AlphaTauri

The Red Bull junior team re-branded as AlphaTauri last season. They finished the year seventh in the championship for the fifth time in the last seven years – but scored more points than they had done in any previous season. Pierre Gasly recorded a shock win at the Italian Grand Prix and consistently out-performed team-mate Daniil Kvyat throughout 2020.

What’s changed since 2020?

Daniil Kvyat was ousted from AlphaTauri at the end of 2020. While he joins Alpine as Reserve Driver in 2021, Yuki Tsunoda joins the Red Bull junior team. The highly-rated Japanese driver finished third in last year’s F2 championship.

How did testing go?

The new AlphaTauri car ran with no problems; the team completing the most laps over the three days of testing. Tsunoda impressed, setting the second-fastest time on the final day – albeit on a qualifying simulation run. Save for a spin on Day 3, Tsunoda looked unphased by the step up to F1 machinery, perhaps helped by extensive running in older-spec cars over the winter.

What to watch for in 2021?

So just how good is Tsunoda – and how will Gasly compare to his new team-mate? Those will be the two main questions for the team heading into this season. Gasly will be keen to maintain his form from last year; and the team themselves will be hoping to score at least one podium finish for a third successive year.

Alfa Romeo

Alfa Romeo scored only a handful of points in 2020. In a largely disappointing year for the team, Kimi Raikkonen and Antonio Giovinazzi recorded only five top ten finishes between them. Despite scoring almost 50 points fewer than in the previous year, the team remained eighth in the championship. 

What’s changed since 2020?

Nothing much has changed at the team since last season. Despite strong performances from Ferrari’s junior drivers in the lower formulas last year, Raikkonen and Giovinazzi remain together at Alfa Romeo for a third season.

How did testing go?

Along with AlphaTauri, Alfa Romeo completed the most laps of any team over the course of testing. The team largely went under the radar, but Kimi Raikkonen raised eyebrows by heading to the top of the timesheet on the final afternoon – though it seems unlikely the team will challenge anywhere near the top this year. Nevertheless, it was three days of trouble-free running for Alfa Romeo. 

What to watch for in 2021?

Although Alfa Romeo aren’t expected to challenge further up the field than they were last year – with Haas and Williams – it seems likely that the team could be further ahead in that trio. That would help them be in the position to pick up points more regularly – which must surely be their number one priority after a disappointing 2020. Meanwhile, Raikkonen will reach his 350th race start this year. Could this be the Finn’s F1 swansong?

Haas

Haas endured their worst season yet in 2020, finishing ninth in the championship and scoring only three points. Romain Grosjean, who recorded the team’s best result last year with ninth at the Eifel Grand Prix, made international headlines following a miraculous escape from a fiery crash at the Bahrain Grand Prix.

What’s changed since 2020?

Haas have an all-new rookie driver line-up in 2021. Reigning Formula 2 champion Mick Schumacher joins the team alongside Nikita Mazepin in the first all-rookie affair since Toro Rosso’s 2015 line-up. The team also has a new sponsor, thanks to financial backing from Mazepin’s billionaire father. While all is new on the driver front, little has changed on the car. Haas say they will instead focus their development efforts on their 2022 machine.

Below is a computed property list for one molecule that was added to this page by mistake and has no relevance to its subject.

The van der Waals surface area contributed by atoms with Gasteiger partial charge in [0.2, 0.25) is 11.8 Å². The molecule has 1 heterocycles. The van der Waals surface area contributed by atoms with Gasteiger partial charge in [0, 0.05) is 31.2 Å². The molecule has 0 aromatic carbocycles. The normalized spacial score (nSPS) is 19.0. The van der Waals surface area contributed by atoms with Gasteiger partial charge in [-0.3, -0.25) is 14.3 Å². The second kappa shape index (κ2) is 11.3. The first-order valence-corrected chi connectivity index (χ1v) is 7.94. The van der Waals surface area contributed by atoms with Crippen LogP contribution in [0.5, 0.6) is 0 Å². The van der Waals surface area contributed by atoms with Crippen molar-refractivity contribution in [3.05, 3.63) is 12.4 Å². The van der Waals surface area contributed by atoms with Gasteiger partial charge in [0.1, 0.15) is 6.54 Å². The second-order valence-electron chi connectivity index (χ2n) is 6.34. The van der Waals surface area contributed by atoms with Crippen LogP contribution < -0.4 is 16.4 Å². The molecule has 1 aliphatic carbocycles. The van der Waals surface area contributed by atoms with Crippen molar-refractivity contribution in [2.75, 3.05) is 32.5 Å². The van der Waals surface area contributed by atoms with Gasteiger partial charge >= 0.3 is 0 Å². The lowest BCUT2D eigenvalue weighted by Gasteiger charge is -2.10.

How did testing go?

Haas completed just short of 400 laps over the three days of testing, with the two rookies gaining valuable experience. Schumacher appeared the more comfortable of the duo in the new car, with Mazepin frequently locking up under braking. Schumacher suffered a hydraulic issue on the first morning, completing just seven laps, but the rest of the test passed without problems. 

What to watch for in 2021?

Could Haas replace Williams as F1’s backmarkers in 2021? With a rookie driver line-up and no developments other than the upgraded Ferrari engine, it’s entirely possible. While Mazepin has a lot to prove, given both his on and off track behaviour last year, the media attention will doubtlessly be on Schumacher, as he follows in his 7-time World Champion father’s footsteps.

Williams

Williams have finished last in the Constructors’ Championship in all of the last three seasons. In 2020, the team failed to pick up a single point over the season; the first time that had happened in their long history. Nevertheless, there were signs of progress last year, with George Russell regularly reaching Q2 on Saturdays. Off track, it was a year of major change, with the Williams family stepping away from the team following new investment from Dorilton Capital.

What’s changed since 2020?

In their first full season under new management, Williams has a new CEO. Former McLaren boss Jost Capito steps into the role for 2021, while Simon Roberts remains as Team Principal – a position which he inherited following Claire Williams’ departure in September last year.

How did testing go?

In their new blue and yellow livery, Williams put in plenty of laps in testing. The running was split between test driver Roy Nissany, Nicholas Latifi and George Russell, with each having a full day in the car. While Latifi suffered a major spin and subsequently a tyre delamination, Russell looked most confident in the car. He set the team’s fastest lap on the last day of the test.

What to watch for in 2021?

With Haas opting to not develop their car for 2021, there is a clear opportunity for Williams to make up at least one position in the Constructors’ Championship – though Ferrari’s step up in the engine department could be a cause for concern. The clear target is to pick up points, and if they can do so regularly, then it will be mission complete for Williams in 2021.

What are you most looking forward to about Formula 1 in 2021? Leave a comment below.